Problems with Aramark’s food service at Willow Point Nursing Home surfaced as early as 2016 — and several Broome County officials were aware of issues as early as August 2017 — but the county didn’t sever its contract with the company until February because officials believed Aramark could remedy the issues. Emails from former Willow Point Interim Director Denise Johnson obtained by the Press & Sun-Bulletin/pressconnects.com, as well as emails between Deputy County Executive Kevin McManus and Aramark Regional Manager John Sidorakis, obtained via a Freedom of Information Law (FOIL) request, show tray line service had been “problematic since ‘day one,'” and the county had been requesting reimbursement for more than eight to nine months. In a July 31 email, Johnson, who left the interim position in September when current director Ryan LaClair took over, said Aramark was requesting $100,000 in additional reimbursement from the county in what she believed was a misinterpretation of the contract. She also said Aramark was providing “untimely” meal service that was not expected to do well at the facility’s upcoming Department of Health inspection, and that Aramark had yet to set up steam table service. …

Aramark details plans for Broome County’s meals
Source: John Roby, Press and Sun-Bulletin, January 14, 2016

Aramark officials detailed the company’s plan to take over Broome County’s food service operations to members of the legislature Thursday in the first public outline of the $3.4 million proposal. … The savings would result largely from the removal of 41 full-time and 34 part-time employees of Central Kitchen and the Willow Point dietary unit from the county payroll. Aramark will employ up to seven inmates to prepare meals — under company and sheriff’s supervision — at the jail, while company employees will cook and serve meals at the nursing home and those for delivery. … Aramark will charge Broome a per-meal fee that is set to increase each year of the five-year deal. Nursing home meals will start at $6.54 and rise to $7.36 in 2020, delivery meals will start at $3.90 and rise to $4.39, and inmate meals will increase from $1.76 to $2.

Continue reading

Workers allege criminal activity at Bridgeport Health Care Center

Source: News12, April 3, 2018
 
Enough is enough. That was the message from the union representing Bridgeport Health Care Center employees. Workers at the facility called attention to what the union alleges is criminal activity by Chaim Stern, the chief financial officer for the privately owned nursing home. Employees claim Stern has failed to pay the staff on time on numerous occasions since June 2017. … “Throughout this ordeal, Bridgeport Health Care Center workers have continued to show up, and do their jobs,” said Sharon Weller, of AFSCME Local 1522.  “That’s because they care about the residents and take pride in their jobs.” …

Even discussing selling a nursing home leads to staff turnover, lower quality of care

Source: Rick Lee, York Daily Record, February 28, 2018
 
From Sweden to Taiwan to the United States, decades of international research has established that privatizing nursing homes results in increased staff turnover and decreased quality of care. Even discussing taking a nursing home out of government hands and putting it into the private sector causes staff turnover to begin, according to sociologist Steven Lopez, now an associate professor at Ohio State University. Twenty years ago, Lopez examined three Pennsylvania nursing homes – one that considered privatization; one that was taken over by a for-profit management company; and a privately owned nursing home documented as having low wages, high employee turnover and poor quality of care. Currently, the York County commissioners are exploring the possibility of selling the county-owned nursing home – Pleasant Acres Nursing and Rehabilitation Center. …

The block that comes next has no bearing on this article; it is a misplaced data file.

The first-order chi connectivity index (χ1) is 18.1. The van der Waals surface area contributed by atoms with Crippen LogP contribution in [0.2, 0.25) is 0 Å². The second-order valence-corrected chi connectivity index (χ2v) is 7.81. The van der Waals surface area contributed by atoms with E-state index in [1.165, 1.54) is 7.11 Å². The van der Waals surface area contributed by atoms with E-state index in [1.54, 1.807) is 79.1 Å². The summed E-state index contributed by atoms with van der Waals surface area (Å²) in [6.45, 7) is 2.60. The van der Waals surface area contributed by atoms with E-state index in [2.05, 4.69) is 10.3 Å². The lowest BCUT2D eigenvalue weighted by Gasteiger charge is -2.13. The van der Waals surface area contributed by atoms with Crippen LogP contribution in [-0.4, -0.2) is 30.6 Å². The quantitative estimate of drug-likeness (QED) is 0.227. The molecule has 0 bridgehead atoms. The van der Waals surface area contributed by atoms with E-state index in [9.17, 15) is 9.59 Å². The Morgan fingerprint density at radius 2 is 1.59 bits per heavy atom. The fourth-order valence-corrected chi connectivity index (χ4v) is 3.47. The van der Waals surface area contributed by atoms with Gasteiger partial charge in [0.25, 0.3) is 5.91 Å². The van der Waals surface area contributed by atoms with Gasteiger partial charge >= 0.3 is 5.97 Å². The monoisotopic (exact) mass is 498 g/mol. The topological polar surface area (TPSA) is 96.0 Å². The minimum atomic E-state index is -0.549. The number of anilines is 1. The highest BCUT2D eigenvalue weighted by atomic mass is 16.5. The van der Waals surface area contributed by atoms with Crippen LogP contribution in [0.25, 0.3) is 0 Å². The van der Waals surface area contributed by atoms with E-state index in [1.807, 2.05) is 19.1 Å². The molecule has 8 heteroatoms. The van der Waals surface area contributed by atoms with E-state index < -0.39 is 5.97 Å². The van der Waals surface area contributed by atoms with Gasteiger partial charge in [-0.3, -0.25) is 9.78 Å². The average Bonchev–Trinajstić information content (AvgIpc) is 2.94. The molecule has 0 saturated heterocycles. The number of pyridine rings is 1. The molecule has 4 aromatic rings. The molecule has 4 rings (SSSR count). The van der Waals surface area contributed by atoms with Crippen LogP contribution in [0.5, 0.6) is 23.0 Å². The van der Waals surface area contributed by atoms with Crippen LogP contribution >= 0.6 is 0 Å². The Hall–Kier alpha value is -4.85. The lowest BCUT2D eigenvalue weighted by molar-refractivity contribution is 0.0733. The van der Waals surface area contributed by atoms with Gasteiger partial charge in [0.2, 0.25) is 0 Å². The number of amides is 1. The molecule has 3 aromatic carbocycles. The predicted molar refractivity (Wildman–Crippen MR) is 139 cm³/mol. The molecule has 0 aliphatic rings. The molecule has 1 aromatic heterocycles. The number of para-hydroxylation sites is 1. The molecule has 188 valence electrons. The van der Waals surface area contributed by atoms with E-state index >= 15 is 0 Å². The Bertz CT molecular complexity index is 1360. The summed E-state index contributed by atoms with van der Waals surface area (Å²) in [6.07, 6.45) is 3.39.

… Russ McDaid, the president and CEO of the Pennsylvania Health Care Association, an advocacy organization for many of the commonwealth’s nursing homes, said that is a problem facing many county-owned homes. … There are some people, McDaid said, who believe they can make a nursing home profitable through enhancing revenues and/or decreasing costs. The obvious places to cut costs is with staff numbers and wages, he said. … Both Adams and Lancaster counties sold their county nursing homes for similar financial reasons that are facing York County. …

Related:

Results mixed for other counties that sold nursing homes
Source: David Weissman, York Dispatch, February 28, 2018

As York County Commissioners consider selling the Pleasant Acres Nursing and Rehabilitation Center, they can look for guidance from plenty of other Pennsylvania counties that have recently sold their nursing homes. A York Dispatch review of state Department of Health records and local news reports from across the state found that at least 18 counties have sold their nursing homes, primarily to for-profit companies, since 2005. York County is one of 18 counties that still owns their own nursing homes, according to the review. … Selling Pleasant Acres, which taxpayers have subsidized to the tune of about $75 million during the past 10 years, has been discussed for many years because of its rising costs. The county has contracted the assistance of Susquehanna Group Advisors to solicit bids for Pleasant Acres, though commissioners insist they haven’t made a final determination to sell the 375-bed facility. Andrisano said she has seen counties reverse course after expressing an interest in selling their nursing homes because of constituent feedback, though it’s rare and she couldn’t recall any specific example. York County administrator Mark Derr said he’s been told 15 companies have expressed some form of interest in the nursing home, and final bid submissions are due March 15. …